I didn’t have to really write a lot of new material because I haven’t done it [a special] in 23 years. I had plenty of material. I had to pick and choose, I had to figure out which ones I wanted to do and I had to make it cohesive. I had to figure it out and structure it. I tried to pick the most recent stuff, I mean, I didn’t want to go back too far in my chest. I think we filmed on a Thursday night. The week of, I kind of did it every night leading up to it.


Over that time, over those 23 years, you’ve obviously done a lot of on-screen work. Have you stopped at any point with stand-up, or has it been a constant?

It’s been constant, but not a lot. I would go through streaks. When I stayed in the city and I was filming Vinyl, I would go on every night that I wasn’t working. When I’m not there and I’m just in L.A., I go and do Vegas about seven times a year, and that’s a weekend and it’s in the big theater and then whenever there’s a charity, I do a lot of comedy shows for charity. And then basically its just when I’m in New York. So there could be a stretch of three to four months where I haven’t been on stage, and then when I haven’t been on stage in awhile, I’m like “I’m getting too rusty here.” In L.A. I just go to the Hermosa Beach Comedy and Magic Club and do a couple spots there and just dust it off and also try out some new stuff. But back in the day, I was up every night. Five times on Friday, seven times on Saturday. So it’s a lot different, but I never think, or thought, I was ever going to retire from stand up. No.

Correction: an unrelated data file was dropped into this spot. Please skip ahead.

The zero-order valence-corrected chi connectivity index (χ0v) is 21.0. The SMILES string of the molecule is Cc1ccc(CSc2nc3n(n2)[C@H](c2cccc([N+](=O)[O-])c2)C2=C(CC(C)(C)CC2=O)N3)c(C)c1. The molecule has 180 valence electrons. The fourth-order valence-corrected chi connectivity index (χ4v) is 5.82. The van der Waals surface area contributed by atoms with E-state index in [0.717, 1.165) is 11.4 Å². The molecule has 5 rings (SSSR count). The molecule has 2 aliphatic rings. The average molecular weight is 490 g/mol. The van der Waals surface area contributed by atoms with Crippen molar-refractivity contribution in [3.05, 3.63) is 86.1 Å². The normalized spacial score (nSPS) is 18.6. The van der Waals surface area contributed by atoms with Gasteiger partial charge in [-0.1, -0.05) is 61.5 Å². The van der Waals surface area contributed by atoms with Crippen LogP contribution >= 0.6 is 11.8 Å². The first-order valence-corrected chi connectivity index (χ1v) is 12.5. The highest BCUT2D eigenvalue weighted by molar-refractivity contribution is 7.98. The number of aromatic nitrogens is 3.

How has it changed in terms of your level of affection and interest in doing it?

I get excited when I have new material now. When I go to the city, when I go to New York and I haven’t been there in a couple months, I get excited to go down, even if I don’t have new material. It’s always fun to feel that energy again. It’s like, “Let me see if I still hold up.” You, know? [Laughs] And then, when I’m home… again I don’t sit down and go “time to write new material.” The material just comes to me. My son says something and I think, “That’s a bit!” My wife yells at me, that’s a bit. I have to structure it and write around it. But when that comes and I write it in my little binder, I write it in my book, or the back of my Month-At-A-Glance calendar and I think I’ve got something, I’m like, “Alright lets go down to Hermosa Beach and try it out.” And then if that gets laughs, it’s a high just like it always was.

Do you bomb at this point?

I don’t bomb, but I have shows that leave a bad taste in my mouth sometimes. I think when I was here last time I was doing a charity event — and now look when you do a show, a fundraiser, you never know what the situation [is]. Where’s the stage going to be? Where are the people sitting and are the waiters walking by? So you go up, and the audience is nice and polite. There are some of those where you’re like, “That was not that good.” And you know that saying: “You’re only as good as you’re last show?” That doesn’t go away after 30 years. I remember doing a charity in the middle of Manhattan for a buddy of mine and I came off stage going “mmm, that’s like a 6 out of 10.” And I wanted to go back to my apartment, but I said no. “I gotta go down to The Cellar and do a spot there.” And I went to The Cellar and did a spot there and I’m like, “Alright, that was a 9, so I’m averaging 7.5 for a night. I can go home.”